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Developer: Silverback Studios
ESRB: Mature [Violence, Langue, Sexual Themes]
You remember the commercial for Smokin’ Aces? Well, Made Man is sort of the same way, it starts and finishes like this: Expletive...blam, blam, blam...expletive, expletive...blam, blam, blam...(no surprising plot twists)...expletive...blam, blam, blam. Literally, this is the abandoned love-child of Virtua Cop, Max Payne and Smokin’ Aces.
The confessions of a made man named Max Payne...oops...I mean Made Man, starring Joey Verola, is nothing short of a confession that plays out a lot like Max Payne who took a trip to Sega’s Virtua city. The similarities and action sequences of Remedy’s Max Payne have somehow found their way into Silverback Studios’ Made Man. The only problem is that unlike Max Payne, Joey can’t dive and doesn’t have a convenient way to use bullet-time.
Yes, there is bullet-time (it’s in just about every shooting game these days) and there’s a feature called Retort Kill, which basically means Joey says something profane and then executes the poor sap on the ground. Yeah, it’s games like this that get picked up on Jack Thompson’s radar and not without good reason.
However, I will say that this has some truly good things about it. While it would be easy to run this game into the ground – further into the ground than an opponent of the Undertaker in a buried alive match – I’m actually convinced to tell you how much fun this game can be. It’s not fun like Max Payne or True Crime, but it is fun like State of Emergency or Virtua Cop. For those of you who know where I’m going with this review, based on the fore-mentioned references, then you can pretty much guess what Made Man is like.
The story follows several decades of a Vietnam soldier turned Mafia (hitman?) as protagonist Joey Verola retells (confesses?) his journey through the mob life, which started in the jungles of Vietnam. Joey recounts specific events while talking with a protégé on what seems like an unending drive. I admit, the in-car sequences look cool; nicely shaded well written and excellently directed. I particularly loved the way the other vehicles and buildings looked during those cinematics. The biggest problem, though, graphically, is that those very doable cinematic graphics weren’t the same as the ones in the actual game. And it’s not that the PS2 couldn’t handle the same kind of graphics, because God of War II is living proof that the PS2 can handle graphics of that caliber. Heck, the models in the game don’t even have facial expressions or moving mouths. I can’t tell you how hard it was distinguishing who was talking when it looked like everyone’s lips were sewn together.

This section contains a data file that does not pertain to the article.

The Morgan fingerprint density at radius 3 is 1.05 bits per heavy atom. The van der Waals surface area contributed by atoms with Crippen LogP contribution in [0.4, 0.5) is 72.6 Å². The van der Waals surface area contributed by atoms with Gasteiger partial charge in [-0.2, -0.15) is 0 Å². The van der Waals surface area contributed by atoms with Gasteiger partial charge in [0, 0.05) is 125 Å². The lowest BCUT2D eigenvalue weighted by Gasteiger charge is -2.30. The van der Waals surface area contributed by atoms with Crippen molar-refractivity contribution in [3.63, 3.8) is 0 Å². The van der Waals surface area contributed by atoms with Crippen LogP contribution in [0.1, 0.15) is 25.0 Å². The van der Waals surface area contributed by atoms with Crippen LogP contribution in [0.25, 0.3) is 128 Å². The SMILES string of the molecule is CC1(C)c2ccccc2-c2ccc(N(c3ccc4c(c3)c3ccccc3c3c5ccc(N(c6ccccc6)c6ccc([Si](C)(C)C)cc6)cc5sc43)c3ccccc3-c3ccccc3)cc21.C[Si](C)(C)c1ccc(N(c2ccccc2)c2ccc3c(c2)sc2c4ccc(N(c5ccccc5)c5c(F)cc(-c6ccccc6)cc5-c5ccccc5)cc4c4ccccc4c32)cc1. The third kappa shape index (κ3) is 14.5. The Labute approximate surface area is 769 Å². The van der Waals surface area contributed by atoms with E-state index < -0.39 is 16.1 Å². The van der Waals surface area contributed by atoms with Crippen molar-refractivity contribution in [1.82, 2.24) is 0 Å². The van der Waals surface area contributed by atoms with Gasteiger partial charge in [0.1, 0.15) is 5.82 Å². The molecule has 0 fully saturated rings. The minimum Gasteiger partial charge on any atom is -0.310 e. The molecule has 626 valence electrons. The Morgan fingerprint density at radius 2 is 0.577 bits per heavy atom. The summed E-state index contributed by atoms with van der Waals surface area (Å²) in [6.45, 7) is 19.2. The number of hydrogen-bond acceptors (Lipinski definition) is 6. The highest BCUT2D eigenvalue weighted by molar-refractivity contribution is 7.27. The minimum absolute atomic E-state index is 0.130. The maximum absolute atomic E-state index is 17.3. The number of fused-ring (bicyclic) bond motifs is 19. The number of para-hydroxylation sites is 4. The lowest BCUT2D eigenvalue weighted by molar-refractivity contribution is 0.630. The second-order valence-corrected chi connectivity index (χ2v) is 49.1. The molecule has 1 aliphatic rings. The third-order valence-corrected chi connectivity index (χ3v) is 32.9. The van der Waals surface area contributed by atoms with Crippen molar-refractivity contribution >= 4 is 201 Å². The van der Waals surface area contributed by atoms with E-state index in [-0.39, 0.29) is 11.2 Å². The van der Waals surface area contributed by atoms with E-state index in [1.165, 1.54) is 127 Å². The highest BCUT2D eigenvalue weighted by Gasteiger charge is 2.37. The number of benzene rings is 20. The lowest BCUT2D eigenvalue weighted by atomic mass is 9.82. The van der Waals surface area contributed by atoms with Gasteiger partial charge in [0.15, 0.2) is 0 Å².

Players are literally mass murdering gang members, FBI agents, security guards, hill-billies and hired guns. There’s just too much shooting for this game to be about the Mafia. Where was the secret meetings? The discussions of money laundering and store fronts? Where was the tension between the loyalists? Why didn’t gamers get more story-heavy content? That’s what me and a cohort asked while taking turns endlessly running and gunning through Made Man. Heck, even some stupid box puzzle would have been a nice mix-up to the murder, murder, murder concept that this game plays on.
But small pockets of vastly entertaining gameplay segments didn’t help the fact that many of the sounds were blippy or cutoff unintentionally, or the game freezing every once a couple of hours. Added to the previously mentioned annoyances, was the lack of an auto-save. I can’t tell you how awful it was to beat several stages without realizing that the game had to be saved in order to pick up where I left off. That’s not to mention that the AI acts like stiff robots – shooting non-stop until they have to reload, but doing very little in the department of flanking, taking proper cover or maneuvering through the stage to actually make the encounters fun. Instead, near the end of the game the AI has perfect aim and ruin a lot of the good moments of a shootout. Frustration should not be the result of a fast-paced shootout and yet that’s what ended up happening in Made Man.
Overall, though, the non-linear storytelling; lacking, but good soundtrack; well scripted cinematics; surprisingly good ending and dynamic (but glitchy) shootouts made for what could have been a good action-drama, but instead is an over-the-top, super-cheesy, action-shooter. I’m not going to say it’s a bad game, but I will say it has some awful drawbacks that will only make Aspyr’s Made Man desirable by a dedicated few. Otherwise, rent this game at your own risk.